The Harry Potter franchise is strong enough to turn movies into blockbusters, even without its titular character.
With author J.K. Rowling at the helm, Warner Bros. is pushing ahead with taking the beloved franchise and delving deeper into its mythology. Its next installment of the franchise, “Fantastic Beasts: The Crimes of Grindelwald,” is due out Nov 16.
This enthusiasm for all things Harry Potter is expected to continue. Analysts foresee a $65 million to $75 million opening weekend for “Fantastic Beasts: The Crimes of Grindelwald,” on par with the opening of the previous film.
“It’s the most anticipated fall movie,” Erik Davis, managing editor at Fandango, which sells movie tickets, told CNBC.
The success of this new venture won’t just be measured by box office sales. While the “Fantastic Beasts” series is expected to generate billions of dollars over the course of its multi-year run, the true test for Warner Bros. comes in the form of fan engagement.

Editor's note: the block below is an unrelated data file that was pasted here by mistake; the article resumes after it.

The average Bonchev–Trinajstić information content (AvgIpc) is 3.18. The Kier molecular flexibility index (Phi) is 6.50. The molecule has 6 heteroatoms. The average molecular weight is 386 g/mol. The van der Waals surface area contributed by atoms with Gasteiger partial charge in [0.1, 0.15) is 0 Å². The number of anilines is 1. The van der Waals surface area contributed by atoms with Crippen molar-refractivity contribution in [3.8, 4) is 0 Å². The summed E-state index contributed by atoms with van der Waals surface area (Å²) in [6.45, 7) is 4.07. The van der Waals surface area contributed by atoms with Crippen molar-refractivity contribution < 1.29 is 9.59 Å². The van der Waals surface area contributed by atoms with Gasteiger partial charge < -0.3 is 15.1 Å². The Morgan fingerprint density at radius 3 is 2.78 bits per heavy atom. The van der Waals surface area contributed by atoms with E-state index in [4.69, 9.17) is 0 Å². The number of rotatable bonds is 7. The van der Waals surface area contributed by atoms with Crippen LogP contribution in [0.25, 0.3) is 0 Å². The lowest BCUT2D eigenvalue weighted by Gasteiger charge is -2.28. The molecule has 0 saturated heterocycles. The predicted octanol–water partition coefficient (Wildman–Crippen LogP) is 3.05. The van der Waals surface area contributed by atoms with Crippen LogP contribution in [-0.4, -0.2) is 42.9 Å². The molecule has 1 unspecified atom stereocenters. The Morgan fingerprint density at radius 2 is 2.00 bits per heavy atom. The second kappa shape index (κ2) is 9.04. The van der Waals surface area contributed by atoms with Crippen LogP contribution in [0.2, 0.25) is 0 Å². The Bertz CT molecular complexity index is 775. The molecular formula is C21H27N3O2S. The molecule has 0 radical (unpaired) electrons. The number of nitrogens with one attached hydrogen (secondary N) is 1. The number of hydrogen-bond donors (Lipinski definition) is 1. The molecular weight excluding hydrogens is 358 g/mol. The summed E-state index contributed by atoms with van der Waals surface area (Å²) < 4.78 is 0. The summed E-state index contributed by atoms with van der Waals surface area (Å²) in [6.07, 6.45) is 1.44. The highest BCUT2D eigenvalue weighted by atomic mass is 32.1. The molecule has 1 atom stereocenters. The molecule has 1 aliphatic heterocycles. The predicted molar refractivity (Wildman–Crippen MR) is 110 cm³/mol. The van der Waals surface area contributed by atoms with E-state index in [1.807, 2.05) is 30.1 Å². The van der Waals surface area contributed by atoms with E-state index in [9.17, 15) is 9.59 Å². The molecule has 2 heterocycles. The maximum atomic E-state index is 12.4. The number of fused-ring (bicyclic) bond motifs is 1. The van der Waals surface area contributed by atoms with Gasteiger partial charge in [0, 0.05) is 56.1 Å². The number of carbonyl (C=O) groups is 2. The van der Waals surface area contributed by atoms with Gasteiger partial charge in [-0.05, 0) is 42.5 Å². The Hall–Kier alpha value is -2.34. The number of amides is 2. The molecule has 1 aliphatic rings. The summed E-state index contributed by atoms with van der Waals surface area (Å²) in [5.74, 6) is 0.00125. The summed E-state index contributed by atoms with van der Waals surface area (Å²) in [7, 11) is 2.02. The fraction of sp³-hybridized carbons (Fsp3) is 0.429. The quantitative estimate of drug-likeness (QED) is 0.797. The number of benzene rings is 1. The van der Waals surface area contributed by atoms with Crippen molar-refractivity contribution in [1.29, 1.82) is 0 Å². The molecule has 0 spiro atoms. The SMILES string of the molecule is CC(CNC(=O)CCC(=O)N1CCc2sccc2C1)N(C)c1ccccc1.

It is not enough for these films to be good, they have to inspire fans to buy the merchandise, attend the amusement parks and see the movies multiple times.
Fans of Harry Potter have not been shy about rewarding companies that create new content for them to devour — theme parks, tours and merchandise to showcase their love of the franchise. Yet while the returns on “Fantastic Beasts” have been good so far, they don’t quite measure up to the performance of the movies in the first Harry Potter series.
Two years ago, moviegoers worldwide shelled out more than $814 million to see “Fantastic Beasts and Where to Find Them,” the first film in the series — and that’s not counting the $58 million spent on DVD and Blu-ray copies of the film.
The final film in the original series, “Harry Potter and the Deathly Hallows: Part 2,” alone garnered more than $1.3 billion at the box office in 2011.